Monday, April 16, 2018

Cutting The Cord (Part 4) - One Month Later ... Lower Costs and ZERO Regrets!

Here is Part 4 of our adventures as we Cut The Cord!

We are of the belief that our TV programming costs could not be maintained into retirement.  Almost $125 each month is way too much to pay if we intend to do other things besides watching television in our old age!  It is time for a change ... how close to FREE can we get?

After selecting our hardware (Roku) and our paid streaming services (CBS All Access, Hulu, and Philo) we tested everything and around the middle of March, 2018, cancelled our DirecTV service.  I disconnected the satellite boxes and packed them away.

One month after the cut ... This is nice!

The most serious problem we encountered after the cut involved the lovely Miss Mindy and our two remote control devices.  With cable or satellite, the remote that ran the "box" also handled the television set.  One remote, easily mastered, brainless, and painless.  
Not so with Roku ... two remotes were needed, one for the TV and one for the Roku.  By the second hour of the first day after shutting off DirecTV, she was frustrated with trying to keep track of which remote she needed to perform a certain function.  I needed to jump in and save the experiment before she demanded the satellite back!  A quick trip to WalMart the next day took care of that pesky remote challenge!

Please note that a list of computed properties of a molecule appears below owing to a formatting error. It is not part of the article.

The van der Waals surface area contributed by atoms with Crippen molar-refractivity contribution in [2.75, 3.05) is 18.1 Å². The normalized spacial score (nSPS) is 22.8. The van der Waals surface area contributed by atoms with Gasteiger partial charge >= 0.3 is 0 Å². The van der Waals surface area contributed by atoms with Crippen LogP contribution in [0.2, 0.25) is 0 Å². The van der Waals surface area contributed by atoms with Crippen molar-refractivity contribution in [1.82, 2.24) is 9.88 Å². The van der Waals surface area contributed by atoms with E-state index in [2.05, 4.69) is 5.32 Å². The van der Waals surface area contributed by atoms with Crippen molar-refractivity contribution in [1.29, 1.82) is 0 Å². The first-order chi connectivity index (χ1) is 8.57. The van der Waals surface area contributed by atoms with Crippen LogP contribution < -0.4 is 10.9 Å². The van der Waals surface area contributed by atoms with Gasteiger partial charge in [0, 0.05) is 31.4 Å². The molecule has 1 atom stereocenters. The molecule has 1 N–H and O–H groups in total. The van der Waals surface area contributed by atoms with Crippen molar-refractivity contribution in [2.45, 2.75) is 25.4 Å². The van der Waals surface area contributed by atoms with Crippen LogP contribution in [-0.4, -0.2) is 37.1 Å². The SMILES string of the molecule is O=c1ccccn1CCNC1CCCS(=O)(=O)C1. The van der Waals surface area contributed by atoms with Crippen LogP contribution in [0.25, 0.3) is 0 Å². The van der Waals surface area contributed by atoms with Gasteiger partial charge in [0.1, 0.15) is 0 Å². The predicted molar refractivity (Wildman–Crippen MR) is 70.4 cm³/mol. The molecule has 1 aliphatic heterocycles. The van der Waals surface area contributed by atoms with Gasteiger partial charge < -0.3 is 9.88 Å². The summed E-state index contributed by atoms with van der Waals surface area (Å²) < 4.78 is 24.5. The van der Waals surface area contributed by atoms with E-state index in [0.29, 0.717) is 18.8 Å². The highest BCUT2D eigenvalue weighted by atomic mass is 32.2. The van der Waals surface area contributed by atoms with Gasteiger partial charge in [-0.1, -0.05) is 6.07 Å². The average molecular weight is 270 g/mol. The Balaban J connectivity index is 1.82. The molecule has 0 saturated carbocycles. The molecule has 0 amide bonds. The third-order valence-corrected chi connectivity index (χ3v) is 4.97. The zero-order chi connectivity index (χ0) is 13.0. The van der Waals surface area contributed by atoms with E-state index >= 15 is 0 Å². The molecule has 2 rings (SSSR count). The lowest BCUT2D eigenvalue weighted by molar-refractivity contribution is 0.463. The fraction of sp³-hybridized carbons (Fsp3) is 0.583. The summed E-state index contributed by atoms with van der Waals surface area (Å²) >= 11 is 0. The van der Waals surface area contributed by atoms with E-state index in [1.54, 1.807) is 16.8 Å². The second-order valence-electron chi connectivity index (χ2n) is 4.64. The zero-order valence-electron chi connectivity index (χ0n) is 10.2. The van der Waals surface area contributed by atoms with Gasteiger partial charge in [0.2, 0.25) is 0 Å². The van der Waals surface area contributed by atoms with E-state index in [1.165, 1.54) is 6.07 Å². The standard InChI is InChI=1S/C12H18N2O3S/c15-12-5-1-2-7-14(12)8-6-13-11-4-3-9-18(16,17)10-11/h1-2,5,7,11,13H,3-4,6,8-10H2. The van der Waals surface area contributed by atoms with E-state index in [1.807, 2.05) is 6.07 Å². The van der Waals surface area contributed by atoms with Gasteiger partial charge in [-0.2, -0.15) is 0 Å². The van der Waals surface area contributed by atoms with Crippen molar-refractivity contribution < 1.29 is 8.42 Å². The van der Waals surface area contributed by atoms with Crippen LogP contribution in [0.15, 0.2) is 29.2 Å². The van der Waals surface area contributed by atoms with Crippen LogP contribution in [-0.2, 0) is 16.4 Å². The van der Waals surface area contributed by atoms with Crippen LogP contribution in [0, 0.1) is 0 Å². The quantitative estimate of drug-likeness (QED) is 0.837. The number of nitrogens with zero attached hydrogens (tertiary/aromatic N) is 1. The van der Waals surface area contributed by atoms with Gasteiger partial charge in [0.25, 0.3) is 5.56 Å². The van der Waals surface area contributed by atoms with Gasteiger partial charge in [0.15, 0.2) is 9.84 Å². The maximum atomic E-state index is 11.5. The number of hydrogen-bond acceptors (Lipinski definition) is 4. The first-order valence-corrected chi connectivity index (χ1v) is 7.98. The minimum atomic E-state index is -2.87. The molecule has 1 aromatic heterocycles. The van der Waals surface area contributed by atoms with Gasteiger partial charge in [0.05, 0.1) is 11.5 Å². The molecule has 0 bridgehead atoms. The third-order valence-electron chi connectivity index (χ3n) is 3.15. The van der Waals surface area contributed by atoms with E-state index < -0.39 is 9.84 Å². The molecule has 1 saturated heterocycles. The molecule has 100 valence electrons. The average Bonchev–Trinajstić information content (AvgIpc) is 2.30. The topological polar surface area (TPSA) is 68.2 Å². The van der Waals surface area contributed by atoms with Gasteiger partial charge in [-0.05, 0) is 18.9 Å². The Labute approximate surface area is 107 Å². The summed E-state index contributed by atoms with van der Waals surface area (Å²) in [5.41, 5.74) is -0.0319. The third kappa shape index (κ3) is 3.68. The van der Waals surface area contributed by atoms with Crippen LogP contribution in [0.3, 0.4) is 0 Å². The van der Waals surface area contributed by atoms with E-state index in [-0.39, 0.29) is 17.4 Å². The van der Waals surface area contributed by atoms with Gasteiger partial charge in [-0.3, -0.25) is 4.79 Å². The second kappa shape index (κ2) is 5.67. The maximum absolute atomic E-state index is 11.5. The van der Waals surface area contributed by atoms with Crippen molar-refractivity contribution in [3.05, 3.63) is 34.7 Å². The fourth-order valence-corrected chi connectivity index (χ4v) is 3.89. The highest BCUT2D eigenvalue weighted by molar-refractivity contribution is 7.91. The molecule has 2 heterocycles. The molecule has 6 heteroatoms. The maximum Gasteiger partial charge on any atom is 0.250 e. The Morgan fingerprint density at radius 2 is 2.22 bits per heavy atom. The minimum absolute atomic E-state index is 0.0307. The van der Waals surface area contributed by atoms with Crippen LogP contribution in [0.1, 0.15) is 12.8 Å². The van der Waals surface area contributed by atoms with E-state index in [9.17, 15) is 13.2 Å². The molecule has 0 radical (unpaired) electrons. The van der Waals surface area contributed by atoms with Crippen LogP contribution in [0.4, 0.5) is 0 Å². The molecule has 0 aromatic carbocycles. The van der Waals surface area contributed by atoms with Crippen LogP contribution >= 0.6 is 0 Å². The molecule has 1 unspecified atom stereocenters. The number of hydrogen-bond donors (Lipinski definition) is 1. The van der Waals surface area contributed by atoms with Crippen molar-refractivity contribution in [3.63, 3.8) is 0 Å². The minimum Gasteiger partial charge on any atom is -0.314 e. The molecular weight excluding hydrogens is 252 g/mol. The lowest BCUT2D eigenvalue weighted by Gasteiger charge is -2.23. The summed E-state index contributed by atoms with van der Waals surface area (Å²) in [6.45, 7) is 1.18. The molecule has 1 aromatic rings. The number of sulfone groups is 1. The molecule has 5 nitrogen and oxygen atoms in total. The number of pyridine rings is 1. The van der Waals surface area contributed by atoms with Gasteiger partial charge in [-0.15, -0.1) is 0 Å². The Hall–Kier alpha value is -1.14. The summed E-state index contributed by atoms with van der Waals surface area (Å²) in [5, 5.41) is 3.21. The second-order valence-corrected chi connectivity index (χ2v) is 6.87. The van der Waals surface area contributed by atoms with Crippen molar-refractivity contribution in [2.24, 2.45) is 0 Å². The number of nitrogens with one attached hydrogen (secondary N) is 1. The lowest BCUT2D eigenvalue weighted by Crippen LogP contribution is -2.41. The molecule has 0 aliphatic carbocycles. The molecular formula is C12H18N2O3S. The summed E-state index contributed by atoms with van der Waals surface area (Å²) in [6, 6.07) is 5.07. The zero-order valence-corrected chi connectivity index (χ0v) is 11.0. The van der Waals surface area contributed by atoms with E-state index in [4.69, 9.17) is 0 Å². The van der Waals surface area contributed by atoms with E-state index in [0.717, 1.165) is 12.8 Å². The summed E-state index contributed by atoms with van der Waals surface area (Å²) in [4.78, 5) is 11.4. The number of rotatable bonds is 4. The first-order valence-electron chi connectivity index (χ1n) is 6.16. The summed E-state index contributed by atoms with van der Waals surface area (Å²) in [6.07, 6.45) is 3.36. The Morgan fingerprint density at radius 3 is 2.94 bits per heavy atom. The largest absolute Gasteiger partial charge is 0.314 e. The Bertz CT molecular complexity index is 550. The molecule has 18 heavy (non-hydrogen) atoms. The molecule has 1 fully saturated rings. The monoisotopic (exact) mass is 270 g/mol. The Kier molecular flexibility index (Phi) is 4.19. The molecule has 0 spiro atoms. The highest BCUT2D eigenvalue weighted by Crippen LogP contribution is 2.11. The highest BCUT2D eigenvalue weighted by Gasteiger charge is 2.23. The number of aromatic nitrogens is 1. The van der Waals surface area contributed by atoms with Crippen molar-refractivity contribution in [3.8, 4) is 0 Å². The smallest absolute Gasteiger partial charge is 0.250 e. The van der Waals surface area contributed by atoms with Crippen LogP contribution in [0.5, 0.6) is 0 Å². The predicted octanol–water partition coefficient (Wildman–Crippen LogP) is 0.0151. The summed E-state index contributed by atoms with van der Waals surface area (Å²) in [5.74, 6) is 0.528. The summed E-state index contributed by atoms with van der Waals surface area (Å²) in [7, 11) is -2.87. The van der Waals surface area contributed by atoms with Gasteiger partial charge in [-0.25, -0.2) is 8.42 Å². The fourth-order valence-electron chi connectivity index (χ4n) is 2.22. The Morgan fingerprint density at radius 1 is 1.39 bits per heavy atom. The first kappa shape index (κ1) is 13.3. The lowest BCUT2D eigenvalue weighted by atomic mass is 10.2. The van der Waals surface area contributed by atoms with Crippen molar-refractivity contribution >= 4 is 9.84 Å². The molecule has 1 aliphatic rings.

For less than $10, the problem was solved with the universal remote pictured on the left.  This control worked right out of the package for the Roku, and only took one code entry to have the Visio TV setup correctly!  This control now resides by Mindy's chair, while the original Roku and Visio remotes are at my fingertips.  Easy fix!

It did take us both a few days to master our new viewing regimen.  We had to remember which service we use to watch a particular program. We also had to remember what new programs were available to us on what nights ... a bit confusing to say the least!

We Had Become Slaves to the List!

One thing that I quickly realized was how much we had become dependent on the DirecTV "List" feature.  Pushing a button on the remote brought up a list of all programs that had been recorded, stored on the satellite box, and were available to view.  Selecting a program from the list launched it for our enjoyment.  It became the method by which we chose our programs ... if it was on the list, it had to be watched!  If we fell too many episodes behind (like General Hospital after a two-week vacation in Florida) it had to be binge-watched ... after all, we can't get too far behind!!!  OMG - we're behind!!!  Of course, my dear bride (with a few OCD tendencies) could not handle being too far behind on viewing recorded TV shows!  

Stress is not something that should be happening when you are watching television with your wife!

While we were enjoying the lack of  list-induced stress, we soon realized that we no longer had much guidance (or even knowledge) about what to watch!  It became quickly apparent that we had to replace "the list" if we were ever to know how to watch TV ever again!  Thank goodness for an old standby:  TV Guide.